Last year was a whirlwind for housing economics. The first three months of 2022 were so bad that I deemed it the unhealthiest housing market post-2010. I coined the term savagely unhealthy because we had too many people chasing too few homes. More than 70% of the marketplace saw multiple bids on properties.
In February of 2021, I talked about how we needed higher rates to cool down the housing market because this wasn’t the housing bubble of 2005. However, by February 2022, it was too late; so much home-price growth in such a short time meant that demand would collapse when mortgage rates did rise.
Mortgage rates going from 3% to 5% had been the norm for the markets; mortgage rates going from 3% to 7.37% was another story altogether. As a result, home sales collapsed in 2022 in the most prominent fashion ever recorded in U.S. history.
So what has changed? Well, starting Nov. 9, 2022, mortgage rates fell and mortgage demand got better. We didn’t see a recovery in demand, it just stabilized.
Since Nov. 9, purchase application data has had 17 positive prints versus nine negative prints after making some holiday adjustments. Year to date, we have had 10 positive prints and nine negatives, and tomorrow purchase applications should be negative, which shows the stabilization in demand so far in 2023.
It is simple supply and demand economics. Last year, home sales crashed because mortgage rates exploded higher after the most significant short-term home-price gains ever in history. However, after Nov. 9, that reality changed from crashing home sales to stabilizing.
So the moral of the story is that the market dynamics were very historical last year; active inventory and monthly supply were low, but home sales were crashing, and the inventory that was on the market, especially in the seconnd half of 2022, required price cuts to sell.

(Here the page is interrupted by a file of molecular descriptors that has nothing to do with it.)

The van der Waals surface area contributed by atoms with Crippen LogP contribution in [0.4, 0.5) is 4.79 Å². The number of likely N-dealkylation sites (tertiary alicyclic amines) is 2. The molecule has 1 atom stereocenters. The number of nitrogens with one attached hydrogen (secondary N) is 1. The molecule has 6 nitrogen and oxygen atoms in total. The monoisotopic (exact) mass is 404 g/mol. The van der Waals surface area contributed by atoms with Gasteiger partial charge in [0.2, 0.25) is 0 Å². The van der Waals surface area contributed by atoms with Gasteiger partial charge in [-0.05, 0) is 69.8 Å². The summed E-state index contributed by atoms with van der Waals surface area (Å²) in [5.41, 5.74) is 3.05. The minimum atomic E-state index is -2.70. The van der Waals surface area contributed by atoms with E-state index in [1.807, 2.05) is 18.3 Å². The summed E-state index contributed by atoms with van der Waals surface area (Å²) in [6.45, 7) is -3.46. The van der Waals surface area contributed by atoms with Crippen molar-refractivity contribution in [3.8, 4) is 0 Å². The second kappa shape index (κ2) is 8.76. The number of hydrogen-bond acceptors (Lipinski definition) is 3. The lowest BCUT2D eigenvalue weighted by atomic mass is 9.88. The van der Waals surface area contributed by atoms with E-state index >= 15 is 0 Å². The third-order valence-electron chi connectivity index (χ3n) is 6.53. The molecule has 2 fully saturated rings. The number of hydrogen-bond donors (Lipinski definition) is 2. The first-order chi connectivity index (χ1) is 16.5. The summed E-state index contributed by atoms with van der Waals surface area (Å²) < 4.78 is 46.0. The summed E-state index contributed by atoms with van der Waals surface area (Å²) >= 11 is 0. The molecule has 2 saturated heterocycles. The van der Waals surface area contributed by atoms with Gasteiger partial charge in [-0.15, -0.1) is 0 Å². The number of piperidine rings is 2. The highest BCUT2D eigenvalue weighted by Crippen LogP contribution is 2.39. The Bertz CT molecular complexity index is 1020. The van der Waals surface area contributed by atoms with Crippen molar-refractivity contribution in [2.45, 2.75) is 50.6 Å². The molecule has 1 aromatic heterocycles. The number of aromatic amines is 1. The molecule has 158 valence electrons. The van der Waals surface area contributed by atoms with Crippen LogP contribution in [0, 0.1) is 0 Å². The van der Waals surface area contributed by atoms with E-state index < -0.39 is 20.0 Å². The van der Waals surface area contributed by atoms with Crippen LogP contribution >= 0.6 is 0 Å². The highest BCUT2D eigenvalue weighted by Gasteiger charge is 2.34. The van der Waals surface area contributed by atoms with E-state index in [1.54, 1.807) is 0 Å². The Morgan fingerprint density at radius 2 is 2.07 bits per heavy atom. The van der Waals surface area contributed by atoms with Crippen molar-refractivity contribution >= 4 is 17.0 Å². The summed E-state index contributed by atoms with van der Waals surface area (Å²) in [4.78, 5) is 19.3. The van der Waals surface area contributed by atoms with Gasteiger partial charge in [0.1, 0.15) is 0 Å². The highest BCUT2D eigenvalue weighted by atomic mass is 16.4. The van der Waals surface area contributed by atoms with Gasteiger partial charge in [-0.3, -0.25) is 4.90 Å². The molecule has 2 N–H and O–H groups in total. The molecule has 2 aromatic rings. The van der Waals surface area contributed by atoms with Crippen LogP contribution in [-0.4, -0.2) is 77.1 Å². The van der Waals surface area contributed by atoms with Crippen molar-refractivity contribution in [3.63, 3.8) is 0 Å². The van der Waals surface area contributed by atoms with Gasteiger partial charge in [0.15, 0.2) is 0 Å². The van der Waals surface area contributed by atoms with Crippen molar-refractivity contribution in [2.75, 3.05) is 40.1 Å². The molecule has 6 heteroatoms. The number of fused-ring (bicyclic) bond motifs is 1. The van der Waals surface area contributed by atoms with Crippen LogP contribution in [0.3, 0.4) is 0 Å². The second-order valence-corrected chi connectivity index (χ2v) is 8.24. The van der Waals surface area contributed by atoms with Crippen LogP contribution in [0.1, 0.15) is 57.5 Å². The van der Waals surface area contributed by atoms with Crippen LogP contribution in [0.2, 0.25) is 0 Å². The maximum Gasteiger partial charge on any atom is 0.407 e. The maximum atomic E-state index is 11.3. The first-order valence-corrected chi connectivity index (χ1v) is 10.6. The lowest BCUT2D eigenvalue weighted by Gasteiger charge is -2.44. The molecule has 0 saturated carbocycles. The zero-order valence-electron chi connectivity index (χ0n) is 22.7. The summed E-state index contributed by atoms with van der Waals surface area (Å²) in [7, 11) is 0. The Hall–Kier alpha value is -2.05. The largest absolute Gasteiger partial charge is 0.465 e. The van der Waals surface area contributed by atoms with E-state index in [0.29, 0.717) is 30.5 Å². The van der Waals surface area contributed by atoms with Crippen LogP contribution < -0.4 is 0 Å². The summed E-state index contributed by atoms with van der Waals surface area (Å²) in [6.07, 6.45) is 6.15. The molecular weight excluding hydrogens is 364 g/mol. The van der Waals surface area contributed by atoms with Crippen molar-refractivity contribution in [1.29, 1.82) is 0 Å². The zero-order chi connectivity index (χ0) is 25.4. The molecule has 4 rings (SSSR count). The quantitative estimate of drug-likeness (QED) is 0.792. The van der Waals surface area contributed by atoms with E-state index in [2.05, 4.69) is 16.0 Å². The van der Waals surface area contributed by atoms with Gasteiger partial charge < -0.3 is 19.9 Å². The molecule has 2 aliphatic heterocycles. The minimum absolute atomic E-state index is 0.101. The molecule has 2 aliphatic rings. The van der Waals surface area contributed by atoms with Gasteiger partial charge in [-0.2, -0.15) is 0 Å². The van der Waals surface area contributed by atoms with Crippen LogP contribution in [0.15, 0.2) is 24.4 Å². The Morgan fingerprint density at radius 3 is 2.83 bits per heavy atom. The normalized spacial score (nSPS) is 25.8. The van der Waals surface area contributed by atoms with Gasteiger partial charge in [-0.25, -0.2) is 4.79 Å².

In my 2023 forecast for prices, I stated that mortgage rates needed to stay higher, above 5.875%, for prices to have a mild decline, in contrast to the massive price gains we have seen in 2020 through 2022. I chose 5.875% because my affordability index model was shot, but I also saw that the housing market changed when rates moved from 7.37% to 5.99%.
Imagine what the housing data would look like if rates were in the low 5% for 2023. This is why tracking weekly housing data is critical. We don’t have a housing demand recovery as we saw with the COVID-19 recovery, we just have a stabilization in demand, and total active listings are still near all-time lows.
As you can see in the FHFA home price index below, the growth rate of prices cooled down a lot with higher mortgage rates, but those didn’t crash prices like in 2007 and 2008, a period in time with much higher active supply.
Also, to go along with the FHFA home price index, not only was housing inventory over 4 million in the NAR data in 2007, but we also had massive growth in forced sellers. As we can see in the chart below, we had massive credit stress in the system.
So, as we get ready for the second half of 2023, we will track the weekly housing data. We will focus on the actual data that matter, positive or negative. The most significant change this year is that home sales are not collapsing in the same fashion they were last year.